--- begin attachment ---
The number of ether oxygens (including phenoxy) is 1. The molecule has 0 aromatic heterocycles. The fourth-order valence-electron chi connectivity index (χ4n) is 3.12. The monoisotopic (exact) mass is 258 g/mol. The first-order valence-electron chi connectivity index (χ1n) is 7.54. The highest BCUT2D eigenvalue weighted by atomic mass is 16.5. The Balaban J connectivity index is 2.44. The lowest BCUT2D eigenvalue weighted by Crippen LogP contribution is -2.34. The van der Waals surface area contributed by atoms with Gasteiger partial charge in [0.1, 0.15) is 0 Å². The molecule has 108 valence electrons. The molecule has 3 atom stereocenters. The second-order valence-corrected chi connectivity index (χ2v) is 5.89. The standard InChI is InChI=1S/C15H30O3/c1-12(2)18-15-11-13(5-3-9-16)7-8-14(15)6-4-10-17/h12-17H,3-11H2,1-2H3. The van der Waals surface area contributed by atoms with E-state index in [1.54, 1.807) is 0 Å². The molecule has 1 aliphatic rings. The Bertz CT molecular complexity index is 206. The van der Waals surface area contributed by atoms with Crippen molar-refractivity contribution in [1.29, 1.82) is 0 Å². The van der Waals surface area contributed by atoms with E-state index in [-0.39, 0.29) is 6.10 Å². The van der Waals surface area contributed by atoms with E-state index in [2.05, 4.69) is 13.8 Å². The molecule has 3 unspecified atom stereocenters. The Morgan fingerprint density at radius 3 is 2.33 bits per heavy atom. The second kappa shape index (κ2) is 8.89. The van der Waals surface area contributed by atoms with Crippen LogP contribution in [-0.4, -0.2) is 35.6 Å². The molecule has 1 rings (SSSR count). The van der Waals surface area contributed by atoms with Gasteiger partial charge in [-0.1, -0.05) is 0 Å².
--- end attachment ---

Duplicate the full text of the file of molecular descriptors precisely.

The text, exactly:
The number of ether oxygens (including phenoxy) is 1. The molecule has 0 aromatic heterocycles. The fourth-order valence-electron chi connectivity index (χ4n) is 3.12. The monoisotopic (exact) mass is 258 g/mol. The first-order valence-electron chi connectivity index (χ1n) is 7.54. The highest BCUT2D eigenvalue weighted by atomic mass is 16.5. The Balaban J connectivity index is 2.44. The lowest BCUT2D eigenvalue weighted by Crippen LogP contribution is -2.34. The van der Waals surface area contributed by atoms with Gasteiger partial charge in [0.1, 0.15) is 0 Å². The molecule has 108 valence electrons. The molecule has 3 atom stereocenters. The second-order valence-corrected chi connectivity index (χ2v) is 5.89. The standard InChI is InChI=1S/C15H30O3/c1-12(2)18-15-11-13(5-3-9-16)7-8-14(15)6-4-10-17/h12-17H,3-11H2,1-2H3. The van der Waals surface area contributed by atoms with E-state index in [1.54, 1.807) is 0 Å². The molecule has 1 aliphatic rings. The Bertz CT molecular complexity index is 206. The van der Waals surface area contributed by atoms with Crippen molar-refractivity contribution in [1.29, 1.82) is 0 Å². The van der Waals surface area contributed by atoms with E-state index in [-0.39, 0.29) is 6.10 Å². The van der Waals surface area contributed by atoms with E-state index in [2.05, 4.69) is 13.8 Å². The molecule has 3 unspecified atom stereocenters. The Morgan fingerprint density at radius 3 is 2.33 bits per heavy atom. The second kappa shape index (κ2) is 8.89. The van der Waals surface area contributed by atoms with Crippen LogP contribution in [-0.4, -0.2) is 35.6 Å². The molecule has 1 rings (SSSR count). The van der Waals surface area contributed by atoms with Gasteiger partial charge in [-0.1, -0.05) is 0 Å².